Nash: “If I could just touch a few things I was thinking about. In our experience, we come across two-thirds of APIs which have some differences between what is documented versus what is actually implemented. This is as simple as a field which is sets of different values that is documented all the way up to an action which is not behaving as it should be. As the number of SaaS apps is aggressively growing, so if you are a young company or an old company with a new product or you roll-out a new iteration of the product there are a lot of maintenance scenarios where you try to figure out what’s going on. You have to get down to the code to figure out what’s going on. That’s a lot of headaches that we handle for you.”
“As our vision, we want to productize the whole API Connection Integration Management experience. Whether you’re thinking of white labeling, doing in-house or in-app, we basically give a product for all of this. I’ll give you an example, one of the challenges of working with a large deployment is that it is hosted in your own data center, Integry is a cloud-native version. It is inside your own application, your own data center, dev-ops, you can manage it yourself. It allows you to build these workflows yourself, you’re doing it with your team it’s just that you’re using our toolset to build those integrations. It lets you rollout integrations really quickly. The end is really simple, you can just choose integration and add it inside your app. But also, if you are someone who has very unique needs, you don’t exactly want our integration. We have a very simple process to graduating to write your own code and get it up and running within your server. What I am saying that you don’t necessarily need to have one size that fits all. Some integrations you might want off the shelf, some of them you might want deep just shift them over yourself, you might be attending to some unique need. We will always provide you support for all of them. In the world of integrations in my opinion as a developer, once you write an API, from that point onwards to connecting with the other sources, for example, you are a CRM and you have updated the contacts API that contact might be syncing with other contacts systems inside other address books in other CRMs. So there is a whole bunch of work to be done while you update your API. What we want to do is first take the whole engineering overheads from that i.e. you as an app developer do not need to worry about these changes. We want to think this is the platform you need to connect to and once we do all of the integration scenarios are managed by the system, a system that can be trusted, it works, is protected, compliance and all stuff in place. For 90 – 95% of your use-cases, your users are addressed really well. For those 5% users, who are presumers might have Zapier accounts, for those guys we also have a toolset. So the key here is that your users do not leave your app, they use this interface to build stuff using your own UX/UI. Your users love your app, they bought it so you want to take the same experience a step ahead with integration experience on top of that. That’s what we envision, people who buy your app, love your app, we want them to not have a bad experience when they want to connect to another app. Lastly with the number of apps exploding with automation coming in, all the way to robotics process automation you want to be ready for API integration to happen for automation to take place. This is what we want, we don’t want this to be something that hinders app developers connecting with other apps.”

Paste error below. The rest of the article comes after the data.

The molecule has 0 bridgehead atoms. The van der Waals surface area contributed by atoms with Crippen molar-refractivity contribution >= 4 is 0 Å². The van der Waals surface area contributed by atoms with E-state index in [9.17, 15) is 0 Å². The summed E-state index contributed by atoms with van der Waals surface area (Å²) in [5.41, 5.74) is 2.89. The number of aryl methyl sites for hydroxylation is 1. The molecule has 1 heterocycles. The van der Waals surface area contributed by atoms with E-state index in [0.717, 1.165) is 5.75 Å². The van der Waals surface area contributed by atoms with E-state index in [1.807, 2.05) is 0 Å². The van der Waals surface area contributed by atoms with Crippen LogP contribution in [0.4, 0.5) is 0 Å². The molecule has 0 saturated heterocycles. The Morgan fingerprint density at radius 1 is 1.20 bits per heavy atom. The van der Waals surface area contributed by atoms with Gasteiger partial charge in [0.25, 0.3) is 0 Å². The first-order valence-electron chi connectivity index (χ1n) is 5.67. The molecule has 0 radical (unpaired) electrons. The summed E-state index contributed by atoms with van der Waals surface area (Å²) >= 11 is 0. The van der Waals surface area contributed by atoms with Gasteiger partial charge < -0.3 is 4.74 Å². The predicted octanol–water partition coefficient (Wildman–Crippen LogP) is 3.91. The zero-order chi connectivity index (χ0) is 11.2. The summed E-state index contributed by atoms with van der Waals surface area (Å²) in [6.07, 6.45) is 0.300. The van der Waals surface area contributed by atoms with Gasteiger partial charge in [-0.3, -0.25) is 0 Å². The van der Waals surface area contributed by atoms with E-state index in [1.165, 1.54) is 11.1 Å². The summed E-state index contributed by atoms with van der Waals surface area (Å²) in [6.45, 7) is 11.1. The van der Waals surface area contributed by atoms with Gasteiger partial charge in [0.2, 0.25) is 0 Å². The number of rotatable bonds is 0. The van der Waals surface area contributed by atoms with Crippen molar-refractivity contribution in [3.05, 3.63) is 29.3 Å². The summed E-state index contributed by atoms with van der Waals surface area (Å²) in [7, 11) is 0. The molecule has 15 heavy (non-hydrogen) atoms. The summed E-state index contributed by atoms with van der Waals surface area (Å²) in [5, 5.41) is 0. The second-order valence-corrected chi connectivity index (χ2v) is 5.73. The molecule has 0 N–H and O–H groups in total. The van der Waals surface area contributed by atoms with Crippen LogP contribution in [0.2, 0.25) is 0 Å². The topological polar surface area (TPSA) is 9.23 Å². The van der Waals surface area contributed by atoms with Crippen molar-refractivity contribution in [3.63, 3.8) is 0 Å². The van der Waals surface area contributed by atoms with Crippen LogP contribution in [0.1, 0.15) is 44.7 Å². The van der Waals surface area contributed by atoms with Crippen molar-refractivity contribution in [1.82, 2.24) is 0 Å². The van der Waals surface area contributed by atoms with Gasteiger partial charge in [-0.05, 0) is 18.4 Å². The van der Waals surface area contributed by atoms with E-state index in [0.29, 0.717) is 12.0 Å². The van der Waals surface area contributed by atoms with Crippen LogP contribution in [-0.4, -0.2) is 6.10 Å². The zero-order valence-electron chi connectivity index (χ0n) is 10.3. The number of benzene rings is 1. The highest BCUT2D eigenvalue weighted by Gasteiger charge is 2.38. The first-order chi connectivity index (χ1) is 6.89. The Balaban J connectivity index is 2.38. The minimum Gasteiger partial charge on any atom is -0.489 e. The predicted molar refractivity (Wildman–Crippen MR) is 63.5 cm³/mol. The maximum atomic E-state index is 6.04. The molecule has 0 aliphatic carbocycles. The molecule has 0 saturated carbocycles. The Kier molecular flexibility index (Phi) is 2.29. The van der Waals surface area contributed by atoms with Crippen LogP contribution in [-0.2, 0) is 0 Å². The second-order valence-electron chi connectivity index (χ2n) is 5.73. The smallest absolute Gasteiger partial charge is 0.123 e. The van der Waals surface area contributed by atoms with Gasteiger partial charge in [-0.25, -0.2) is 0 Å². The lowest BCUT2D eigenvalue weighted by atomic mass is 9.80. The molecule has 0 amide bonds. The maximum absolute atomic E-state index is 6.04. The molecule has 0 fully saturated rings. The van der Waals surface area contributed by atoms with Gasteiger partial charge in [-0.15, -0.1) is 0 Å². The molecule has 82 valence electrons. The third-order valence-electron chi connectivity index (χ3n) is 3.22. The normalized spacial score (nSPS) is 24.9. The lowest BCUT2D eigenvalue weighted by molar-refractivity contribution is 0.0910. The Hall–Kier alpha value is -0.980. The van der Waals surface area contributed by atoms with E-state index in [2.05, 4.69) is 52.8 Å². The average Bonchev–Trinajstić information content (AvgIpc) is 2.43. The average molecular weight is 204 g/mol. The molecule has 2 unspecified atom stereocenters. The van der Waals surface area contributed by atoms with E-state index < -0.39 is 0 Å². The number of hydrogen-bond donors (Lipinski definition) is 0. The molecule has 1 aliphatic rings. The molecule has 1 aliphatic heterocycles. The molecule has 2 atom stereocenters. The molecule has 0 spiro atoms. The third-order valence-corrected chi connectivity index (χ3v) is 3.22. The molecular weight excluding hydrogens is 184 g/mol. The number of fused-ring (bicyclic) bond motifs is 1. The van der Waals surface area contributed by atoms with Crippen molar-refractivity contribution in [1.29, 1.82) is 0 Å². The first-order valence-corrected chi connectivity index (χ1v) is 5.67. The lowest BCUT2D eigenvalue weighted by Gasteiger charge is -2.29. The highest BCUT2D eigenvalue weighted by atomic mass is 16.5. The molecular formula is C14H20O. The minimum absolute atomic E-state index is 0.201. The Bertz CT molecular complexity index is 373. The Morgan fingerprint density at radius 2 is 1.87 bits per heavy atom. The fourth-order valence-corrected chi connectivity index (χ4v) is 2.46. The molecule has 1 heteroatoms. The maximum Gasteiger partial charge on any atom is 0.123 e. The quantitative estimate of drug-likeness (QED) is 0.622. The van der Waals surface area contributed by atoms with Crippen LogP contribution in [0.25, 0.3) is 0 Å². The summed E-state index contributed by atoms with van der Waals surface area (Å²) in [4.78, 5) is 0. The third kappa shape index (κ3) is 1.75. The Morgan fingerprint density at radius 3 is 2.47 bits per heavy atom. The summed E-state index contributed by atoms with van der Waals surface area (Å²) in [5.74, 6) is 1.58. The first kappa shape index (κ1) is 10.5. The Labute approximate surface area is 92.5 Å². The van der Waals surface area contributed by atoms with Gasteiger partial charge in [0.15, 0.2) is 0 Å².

Alex: “I love the idea of productizing the API connections for your users. When a user goes to the website and clicks on integrations they go to a page where there are widgets and icons. They click on an icon and they get the same experience. Either just an explanation on how app natively integrates.If they’re logged in they get to a situation where they have to enter API key, maybe do a couple of drop-downs, map some fields, and then create the integrations with Integry. With this white-label solution bring Integry integrations to a UI that is your UI, it’s not going off to Integry, setting up and then connecting to Integry. It’s actually your users forming those API connections themselves in your UI leveraging Integry’s white label solution. It’s like having Zapier inside of your own app.”